I'm not sure what you're saying about signing up for responsibility as citizens either.  Immigrants might, but natives don't.  Natives are born into their jurisdictions without consent.  They sign contracts because contracts are the custom by which offer and acceptance is conducted.  At the very least, they need to accept offers in order to accommodate the emotional demands of hunger, exposure, and exhaustion pushed upon them by birthright.  At the very most, they want to accept offers in order to accommodate the emotional demands of curiosity and loneliness pushed upon them by advertising.

 

 

 

 

 

 


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Ktulu, I'm saying sensory

Ktulu, I'm saying sensory inputs are unreliable.  A criminal justice system built primarily upon that forces victims to assume the risk of trauma.  I'm not sure what your remark on coherent dependencies refers to either.

It sounds like you believe the victim deserves to be victimized and the criminal deserves to get off the hook since the criminal successfully traumatized the victim.  I'm not sure how that's ethical at all.


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Argotitan wrote:Ktulu, I'm

Argotitan wrote:

Ktulu, I'm saying sensory inputs are unreliable.  A criminal justice system built primarily upon that forces victims to assume the risk of trauma.  I'm not sure what your remark on coherent dependencies refers to either.

It sounds like you believe the victim deserves to be victimized and the criminal deserves to get off the hook since the criminal successfully traumatized the victim.  I'm not sure how that's ethical at all.

Well... Coherent=

Oxford Dictionary wrote:

Definition of coherent

adjective

1(of an argument, theory, or policy) logical and consistent:

they failed to develop a coherent economic strategy

 (of a person) able to speak clearly and logically:

she was lucid and coherent and did not appear to be injured

2forming a unified whole:

the arts could be systematized into one coherent body of knowledge

3 Physics (of waves) having a constant phase relationship.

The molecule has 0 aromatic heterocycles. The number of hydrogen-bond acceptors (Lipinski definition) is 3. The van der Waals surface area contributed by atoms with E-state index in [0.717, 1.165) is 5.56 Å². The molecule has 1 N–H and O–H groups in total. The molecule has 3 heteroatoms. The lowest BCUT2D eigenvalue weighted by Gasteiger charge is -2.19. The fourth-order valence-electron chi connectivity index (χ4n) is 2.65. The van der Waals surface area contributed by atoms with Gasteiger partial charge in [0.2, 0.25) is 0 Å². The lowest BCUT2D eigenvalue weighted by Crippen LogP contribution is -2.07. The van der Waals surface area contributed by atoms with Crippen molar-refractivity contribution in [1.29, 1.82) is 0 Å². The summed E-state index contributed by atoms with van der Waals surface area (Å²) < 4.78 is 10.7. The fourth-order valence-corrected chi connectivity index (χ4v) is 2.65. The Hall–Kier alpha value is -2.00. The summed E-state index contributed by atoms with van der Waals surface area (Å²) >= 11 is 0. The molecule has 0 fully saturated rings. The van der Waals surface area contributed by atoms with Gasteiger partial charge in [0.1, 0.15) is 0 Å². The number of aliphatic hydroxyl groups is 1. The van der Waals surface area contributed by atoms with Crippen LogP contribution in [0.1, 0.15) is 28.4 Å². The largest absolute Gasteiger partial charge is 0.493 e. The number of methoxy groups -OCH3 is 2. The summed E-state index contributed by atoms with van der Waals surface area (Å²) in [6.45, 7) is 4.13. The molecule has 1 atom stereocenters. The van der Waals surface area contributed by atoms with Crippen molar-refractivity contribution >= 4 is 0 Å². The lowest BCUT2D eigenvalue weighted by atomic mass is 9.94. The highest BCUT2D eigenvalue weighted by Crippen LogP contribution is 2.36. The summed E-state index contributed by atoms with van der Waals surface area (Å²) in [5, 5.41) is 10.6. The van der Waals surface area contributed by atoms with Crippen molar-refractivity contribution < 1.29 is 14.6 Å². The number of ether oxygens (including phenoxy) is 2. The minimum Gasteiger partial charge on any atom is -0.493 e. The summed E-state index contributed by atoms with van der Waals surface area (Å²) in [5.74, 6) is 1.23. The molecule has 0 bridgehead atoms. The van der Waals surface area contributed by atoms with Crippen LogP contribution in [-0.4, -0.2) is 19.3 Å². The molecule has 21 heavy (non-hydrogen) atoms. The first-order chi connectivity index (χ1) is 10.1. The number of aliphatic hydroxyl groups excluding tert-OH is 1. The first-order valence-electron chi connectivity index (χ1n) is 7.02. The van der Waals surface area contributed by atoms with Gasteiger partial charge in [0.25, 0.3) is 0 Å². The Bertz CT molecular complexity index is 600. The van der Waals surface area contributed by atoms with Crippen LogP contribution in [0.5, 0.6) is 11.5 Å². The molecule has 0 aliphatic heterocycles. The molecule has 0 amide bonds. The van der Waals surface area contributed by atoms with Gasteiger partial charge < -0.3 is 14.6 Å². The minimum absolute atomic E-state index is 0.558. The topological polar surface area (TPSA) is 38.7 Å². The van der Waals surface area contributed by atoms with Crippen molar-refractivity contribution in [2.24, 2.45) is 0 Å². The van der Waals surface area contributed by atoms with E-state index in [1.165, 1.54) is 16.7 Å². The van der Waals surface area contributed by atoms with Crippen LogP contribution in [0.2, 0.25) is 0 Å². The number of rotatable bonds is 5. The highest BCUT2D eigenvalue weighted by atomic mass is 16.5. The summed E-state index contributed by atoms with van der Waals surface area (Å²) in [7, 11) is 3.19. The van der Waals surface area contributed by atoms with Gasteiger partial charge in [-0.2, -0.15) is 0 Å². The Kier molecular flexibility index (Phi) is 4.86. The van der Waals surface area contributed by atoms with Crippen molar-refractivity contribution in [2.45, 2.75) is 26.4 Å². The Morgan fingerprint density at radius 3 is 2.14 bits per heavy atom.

Basically, they don't depend on themselves in any way that is logical.  The fact that the data was obtained empirically, rationally, ideally or any other epistemological method isn't what's on trial. 

I'm also saying that epistemology and ethics are incommensurable.  You cannot dismiss one method of gathering knowledge on ethical grounds.  Empiricism does not (cannot) care about who's right or wrong..

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Argotitan wrote:Letting some

Argotitan wrote:
Letting some criminals go and imprisoning innocent people are multiple possibilities.  If you have other possibilities in mind, then please show them.  Otherwise, you're drawing up a false-dichotomy.

Bullshit, that was a statement of fact, not an argument, and not a false dichotomy.

Argotitan wrote:
Intent is what the criminal justice system is set up to investigate.  

More bullshit. Guilt and/or innocence is what the justice system was set up to investigate. Intent can be a factor in sentencing, but not in determination of guilt.

Argotitan wrote:
I'm not sure what you're saying about signing up for responsibility as citizens either.  Immigrants might, but natives don't.

Even more bullshit. Natives are just as responsible as immigrants. In fact, they should be held to a higher standard simply because they are native and thus have no excuse for not knowing the law.

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Well since you ignored

Well since you ignored everything I said about licensing, I'm going to ignore what you said about statement of fact.

I don't know why you're ignoring intent when it comes to determination.  For example, there are affirmative defenses where people admit to doing something that is ordinarily criminal, but because of extraordinary circumstances, they're excused.